By Frances Bishopp
Cell Genesys Inc., its subsidiary, Abgenix Inc., and Japan Tobacco Inc. have entered into an agreement with GenPharm International for human monoclonal antibody technology involving genetically modified strains of mice capable of producing fully human monoclonal antibodies for disease therapy.
The agreement settles a three-year-old lawsuit between Cell Genesys and GenPharm in which Cell Genesys accused GenPharm of stealing trade secrets related to development of transgenic mice for production of human antibodies to treat disease. (See BioWorld Today, Feb. 2, 1994, p. 1.)
GenPharm denied the accusations and accused Cell Genesys of filing the court suit in retaliation for losing the race to develop transgenic mice. (See BioWorld Today, Feb. 3, 1994, p. 1.)
In January 1997, Cell Genesys dropped the suit, although the legal fight between the two firms over intellectual property rights to the technology continued on other fronts. (See BioWorld Today, Jan. 17, 1997, p. 2.)
The agreement settles all portions of the suit, R. Scott Greer, president and CEO of Abgenix, of Freemont, Calif., told BioWorld Today. "This is the end of the litigation story between all the parties involved," Greer said. "The pending lawsuit will be dismissed."
The agreement includes a worldwide, royalty-free cross-license to all issued and related patent applications pertaining to the generation of fully human monoclonal antibodies in genetically modified strains of mice. The issued patents include claims covering the introduction of human antibody genes into mice as well as the inactivation of mouse antibody genes. They include a European patent granted to Cell Genesys and several U.S. patents issued to GenPharm during the first quarter of this year.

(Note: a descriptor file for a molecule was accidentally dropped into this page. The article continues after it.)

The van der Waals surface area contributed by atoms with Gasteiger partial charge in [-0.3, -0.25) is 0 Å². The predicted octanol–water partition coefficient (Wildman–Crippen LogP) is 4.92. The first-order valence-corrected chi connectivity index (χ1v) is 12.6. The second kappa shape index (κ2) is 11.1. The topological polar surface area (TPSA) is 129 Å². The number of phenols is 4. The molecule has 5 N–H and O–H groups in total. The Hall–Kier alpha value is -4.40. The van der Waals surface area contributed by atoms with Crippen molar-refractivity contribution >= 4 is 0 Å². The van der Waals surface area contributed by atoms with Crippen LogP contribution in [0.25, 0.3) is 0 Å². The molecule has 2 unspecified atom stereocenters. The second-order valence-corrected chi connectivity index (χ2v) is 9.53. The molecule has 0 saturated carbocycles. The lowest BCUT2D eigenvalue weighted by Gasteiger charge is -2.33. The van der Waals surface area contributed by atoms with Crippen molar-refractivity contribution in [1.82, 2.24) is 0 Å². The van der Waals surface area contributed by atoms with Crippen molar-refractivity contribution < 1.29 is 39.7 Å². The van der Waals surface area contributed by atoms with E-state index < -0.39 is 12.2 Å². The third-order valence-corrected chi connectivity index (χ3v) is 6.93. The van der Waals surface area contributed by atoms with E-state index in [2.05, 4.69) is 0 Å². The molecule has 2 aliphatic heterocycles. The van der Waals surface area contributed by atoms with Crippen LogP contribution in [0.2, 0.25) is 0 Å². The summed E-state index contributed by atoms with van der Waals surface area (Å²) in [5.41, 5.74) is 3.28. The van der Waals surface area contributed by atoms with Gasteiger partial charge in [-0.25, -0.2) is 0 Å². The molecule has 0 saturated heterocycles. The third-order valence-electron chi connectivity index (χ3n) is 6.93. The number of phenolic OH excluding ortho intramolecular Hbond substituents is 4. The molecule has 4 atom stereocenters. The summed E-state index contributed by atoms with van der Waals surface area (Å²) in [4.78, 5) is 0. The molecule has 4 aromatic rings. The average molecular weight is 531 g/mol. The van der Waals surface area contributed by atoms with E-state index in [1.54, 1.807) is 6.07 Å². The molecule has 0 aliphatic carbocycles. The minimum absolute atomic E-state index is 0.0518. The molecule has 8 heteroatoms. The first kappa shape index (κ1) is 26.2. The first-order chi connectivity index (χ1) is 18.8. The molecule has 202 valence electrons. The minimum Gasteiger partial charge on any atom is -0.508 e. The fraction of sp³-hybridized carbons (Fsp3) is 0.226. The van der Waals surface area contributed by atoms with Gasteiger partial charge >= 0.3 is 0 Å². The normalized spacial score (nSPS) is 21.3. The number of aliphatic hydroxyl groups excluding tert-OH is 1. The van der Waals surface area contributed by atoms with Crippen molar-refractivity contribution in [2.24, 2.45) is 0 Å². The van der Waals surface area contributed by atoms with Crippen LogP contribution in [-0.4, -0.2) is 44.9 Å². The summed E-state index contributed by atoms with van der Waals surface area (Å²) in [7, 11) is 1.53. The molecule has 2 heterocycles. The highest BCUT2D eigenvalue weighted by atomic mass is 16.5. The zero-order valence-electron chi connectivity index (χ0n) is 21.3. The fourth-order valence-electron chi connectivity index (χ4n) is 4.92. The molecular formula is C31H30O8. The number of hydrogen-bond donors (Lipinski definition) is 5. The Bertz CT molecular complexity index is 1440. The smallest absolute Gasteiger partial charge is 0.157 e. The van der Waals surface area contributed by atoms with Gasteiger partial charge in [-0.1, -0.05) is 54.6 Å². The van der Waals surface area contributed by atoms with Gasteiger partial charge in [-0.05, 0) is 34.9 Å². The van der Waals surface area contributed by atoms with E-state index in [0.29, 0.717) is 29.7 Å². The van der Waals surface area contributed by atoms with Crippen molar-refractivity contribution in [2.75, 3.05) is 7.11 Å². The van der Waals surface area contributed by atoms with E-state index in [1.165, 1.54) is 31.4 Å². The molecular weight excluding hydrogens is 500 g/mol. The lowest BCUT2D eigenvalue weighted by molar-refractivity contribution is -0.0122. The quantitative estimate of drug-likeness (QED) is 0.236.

As part of the cross-license agreement, Cell Genesys was granted a worldwide, non-exclusive license in the field of gene therapy to certain technology of GenPharm.
"The cross license is only to patents," Greer said, "and we have basically agreed through this cross-license mechanism that each of us will have the ability to freely pursue our own technologies. We are not sharing technology, we are just sharing intellectual property.
"We sat down and worked out our differences and each side now is free to go off and run its business," he added. "It's much better to work things out and to spend money developing the products and the technology, rather than on legal fees."
Under terms of the agreement, Cell Genesys, of Foster City, Calif., will issue a note due Sept. 30, 1998, for $15 million, which bears interest at 7 percent per year and is convertible at the option of GenPharm, of Palo Alto, Calif., into 1,666,666 shares of Cell Genesys common stock at $9 per share. The conversion price is subject to reset in 12 months.
In addition, Japan Tobacco agreed to make an undisclosed cash payment to GenPharm. The agreement also calls for two potential milestone payments of $7.5 million each to GenPharm based on the future issuance of certain patents relating to human monoclonal antibody technology in Europe, Japan and/or in the U.S. These payments will be made by Xenotech L.P., of Freemont, an equal joint venture of Abgenix and Japan Tobacco.
Xenotech was formed in 1991 as a 50/50 joint venture between Japan Tobacco, of Tokyo, and Cell Genesys. Japan Tobacco, through this joint venture, provided financial support to create the transgenic mouse technology that makes fully human antibodies. The partnership interest belonging to Cell Genesys originally was transferred to Abgenix when the company was formed.
Cell Genesys formed Abgenix in July 1996 to house the company's human monoclonal antibody technologies and programs. *